The results figure out enrollment of 9 patients (4 in Great Britain and 5 in the United States) aged from 2 to 27 years old with a clinical history of severe X-CGD-related infections. After administration of gene therapy treatment, 6 of the treated patients did not acquire any infection during the 12 to 36 months following the treatment and even stopped the preventive antibiotic treatments. The study shows that for these patients, the number of neutrophils harbouring an enzymatic activity linked to NAPDH is greater than 15% after 1 month and remains stable in the 12 months after treatment (16 to 46% depending on patients), demonstrating the engraftment and allowing the cessation of antibiotic treatments.
However, the situation was different for 3 of the enrolled patients. According to the study, two of them died within 3 months of treatment, due to infections contracted before the transplant and unrelated to the drug product itself. The third patient has not contracted new infections following the therapy, but is still receiving antibiotic treatment. Indeed, for this patient, the number of neutrophils harbouring an enzymatic activity linked to the NADPH, declined during the trial, suggesting a low engraftment. According to the study, this data could result from chronic inflammation contracted before treatment or from the linezolid antibiotic treatment, known to have myelosuppressive activity.
We are very proud of these clinical results which, once again, demonstrate the unique capacity of our laboratory to develop therapeutic projects, from concept to clinical trial by integrating the drug production. This trial also results from a high collaboration with the best British and American expert clinicians.says Frédéric Revah, CEO of Genethon.
“This is the first time that long-term treatment has been obtained with gene therapy in this disease, confirming the benefits of the lentiviral technology that has been used to treat hematopoietic stem cells” says Anne Galy, Director of the “Blood and Immune System Disorders” program in Genethon and coordinator of the European Net4CGD project.
A solid European collaboration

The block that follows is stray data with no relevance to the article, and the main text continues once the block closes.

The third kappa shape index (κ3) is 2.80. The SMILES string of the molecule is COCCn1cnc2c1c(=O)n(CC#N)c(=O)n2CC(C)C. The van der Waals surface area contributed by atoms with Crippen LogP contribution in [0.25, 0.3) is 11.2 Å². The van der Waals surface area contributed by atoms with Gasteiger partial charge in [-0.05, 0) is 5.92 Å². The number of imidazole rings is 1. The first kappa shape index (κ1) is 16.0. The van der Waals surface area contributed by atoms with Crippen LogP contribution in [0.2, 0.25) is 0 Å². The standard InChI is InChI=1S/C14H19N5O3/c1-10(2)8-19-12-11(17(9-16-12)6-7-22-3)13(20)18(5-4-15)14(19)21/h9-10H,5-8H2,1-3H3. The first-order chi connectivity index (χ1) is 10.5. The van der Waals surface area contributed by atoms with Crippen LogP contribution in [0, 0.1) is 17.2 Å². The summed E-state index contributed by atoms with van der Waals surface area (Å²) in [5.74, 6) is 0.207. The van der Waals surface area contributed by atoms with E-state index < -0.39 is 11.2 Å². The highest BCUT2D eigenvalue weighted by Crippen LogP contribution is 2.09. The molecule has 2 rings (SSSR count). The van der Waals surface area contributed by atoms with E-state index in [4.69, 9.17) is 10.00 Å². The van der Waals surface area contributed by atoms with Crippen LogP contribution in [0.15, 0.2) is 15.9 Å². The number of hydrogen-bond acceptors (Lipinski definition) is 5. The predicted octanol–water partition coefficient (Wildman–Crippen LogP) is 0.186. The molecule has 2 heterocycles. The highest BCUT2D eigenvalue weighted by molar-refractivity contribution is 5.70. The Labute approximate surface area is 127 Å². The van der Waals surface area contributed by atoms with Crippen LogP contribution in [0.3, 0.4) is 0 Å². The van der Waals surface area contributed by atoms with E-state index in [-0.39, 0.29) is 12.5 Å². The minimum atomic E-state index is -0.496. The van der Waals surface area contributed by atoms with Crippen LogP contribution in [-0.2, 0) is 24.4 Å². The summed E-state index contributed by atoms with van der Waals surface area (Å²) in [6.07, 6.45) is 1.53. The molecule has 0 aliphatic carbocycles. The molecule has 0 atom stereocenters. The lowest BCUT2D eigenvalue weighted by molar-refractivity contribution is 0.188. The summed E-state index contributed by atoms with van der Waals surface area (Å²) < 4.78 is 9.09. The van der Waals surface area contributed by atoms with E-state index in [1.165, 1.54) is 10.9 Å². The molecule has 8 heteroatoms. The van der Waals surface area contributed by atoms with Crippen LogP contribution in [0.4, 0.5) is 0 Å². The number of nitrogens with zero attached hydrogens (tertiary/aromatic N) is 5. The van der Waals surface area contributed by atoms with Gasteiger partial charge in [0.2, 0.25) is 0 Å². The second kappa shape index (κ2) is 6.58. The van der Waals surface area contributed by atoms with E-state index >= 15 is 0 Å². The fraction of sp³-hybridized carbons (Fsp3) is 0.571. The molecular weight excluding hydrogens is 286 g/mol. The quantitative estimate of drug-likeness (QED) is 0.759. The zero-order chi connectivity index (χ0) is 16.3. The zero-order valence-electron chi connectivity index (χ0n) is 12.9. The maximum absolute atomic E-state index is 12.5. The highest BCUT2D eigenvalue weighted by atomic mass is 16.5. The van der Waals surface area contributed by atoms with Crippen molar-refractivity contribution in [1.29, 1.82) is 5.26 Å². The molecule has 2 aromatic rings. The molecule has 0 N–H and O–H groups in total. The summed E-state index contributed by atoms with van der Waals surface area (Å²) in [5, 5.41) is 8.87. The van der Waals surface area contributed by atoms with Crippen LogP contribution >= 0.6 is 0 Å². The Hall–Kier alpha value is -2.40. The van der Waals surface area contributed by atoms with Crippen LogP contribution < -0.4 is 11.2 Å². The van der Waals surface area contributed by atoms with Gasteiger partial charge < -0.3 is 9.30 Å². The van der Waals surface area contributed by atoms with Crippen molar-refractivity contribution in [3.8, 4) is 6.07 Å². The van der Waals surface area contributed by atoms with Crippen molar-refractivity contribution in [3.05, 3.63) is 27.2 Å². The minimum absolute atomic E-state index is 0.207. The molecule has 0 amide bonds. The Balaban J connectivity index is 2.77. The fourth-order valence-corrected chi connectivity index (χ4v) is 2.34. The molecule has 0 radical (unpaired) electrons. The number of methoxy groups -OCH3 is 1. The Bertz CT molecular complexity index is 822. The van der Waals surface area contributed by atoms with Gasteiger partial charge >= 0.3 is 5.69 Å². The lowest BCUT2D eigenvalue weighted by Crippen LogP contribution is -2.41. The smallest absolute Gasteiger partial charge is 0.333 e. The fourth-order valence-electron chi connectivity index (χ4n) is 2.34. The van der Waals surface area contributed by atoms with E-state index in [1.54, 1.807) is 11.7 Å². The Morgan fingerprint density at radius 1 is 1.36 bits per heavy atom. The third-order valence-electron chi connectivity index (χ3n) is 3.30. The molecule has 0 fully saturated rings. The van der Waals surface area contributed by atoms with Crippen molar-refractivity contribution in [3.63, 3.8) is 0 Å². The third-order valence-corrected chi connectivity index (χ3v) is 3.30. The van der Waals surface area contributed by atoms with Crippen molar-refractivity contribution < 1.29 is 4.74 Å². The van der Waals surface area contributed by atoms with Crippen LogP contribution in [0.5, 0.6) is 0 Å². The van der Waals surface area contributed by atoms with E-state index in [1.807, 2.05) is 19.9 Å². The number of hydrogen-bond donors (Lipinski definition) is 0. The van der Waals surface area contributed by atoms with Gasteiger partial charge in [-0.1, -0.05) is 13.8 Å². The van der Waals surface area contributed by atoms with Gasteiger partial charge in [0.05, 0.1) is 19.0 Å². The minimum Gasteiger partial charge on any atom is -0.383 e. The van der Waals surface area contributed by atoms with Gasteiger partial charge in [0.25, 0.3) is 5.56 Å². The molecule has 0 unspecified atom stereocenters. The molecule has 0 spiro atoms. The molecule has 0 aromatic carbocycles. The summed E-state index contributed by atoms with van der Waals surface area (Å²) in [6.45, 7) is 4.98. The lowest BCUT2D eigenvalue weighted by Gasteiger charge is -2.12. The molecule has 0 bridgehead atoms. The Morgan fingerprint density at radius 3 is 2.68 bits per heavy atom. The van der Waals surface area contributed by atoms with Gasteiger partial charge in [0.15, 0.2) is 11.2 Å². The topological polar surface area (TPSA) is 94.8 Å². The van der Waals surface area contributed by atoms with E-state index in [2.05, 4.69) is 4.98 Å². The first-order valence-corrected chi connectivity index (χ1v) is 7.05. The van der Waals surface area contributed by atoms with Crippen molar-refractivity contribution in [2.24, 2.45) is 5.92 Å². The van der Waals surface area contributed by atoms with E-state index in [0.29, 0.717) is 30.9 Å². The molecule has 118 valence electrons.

This international work has been possible thanks to the support of the European Commission through the European Net4CGD consortium entirely dedicated to the implementation of effective gene therapy to treat this disease. Many European and French partners are involved in this consortium, notably the APHP, through Pr. Marina Cavazzana, also coordinator of the DIM Gene Therapy.
Towards a CGD treatment for patients in Europe and the United States?
The clinical data have resulted in a strategic alliance between Genethon and the British biotechnology company, Orchard Therapeutics, to enable the development of a product for patients. Indeed, Orchard Therapeutics, of which several co-authors of the study are the co-founders, wishes to continue larger clinical trials to further study this innovative treatment in Europe and in the United States with the aim to obtain a MAA (marketing authorisation application). Similar treatments could thus be developed for the other forms of CGD, since 4 other mutations affect the same immune function.
Beyond that, the success of this trial is a great hope for patients with protein deficiency of innate immune cells, who could, one day, benefit from a treatment developed on the same approach.
Aurélie Laubier, PhD, Project manager DIM Thérapie Génique
* phagocytosis: phagocytosis is a cellular mechanism that allows certain specialized cells to internalize large material such as cell debris or pathogenic bacteria. This mechanism participates in the immune response by providing the first line of defense within the body.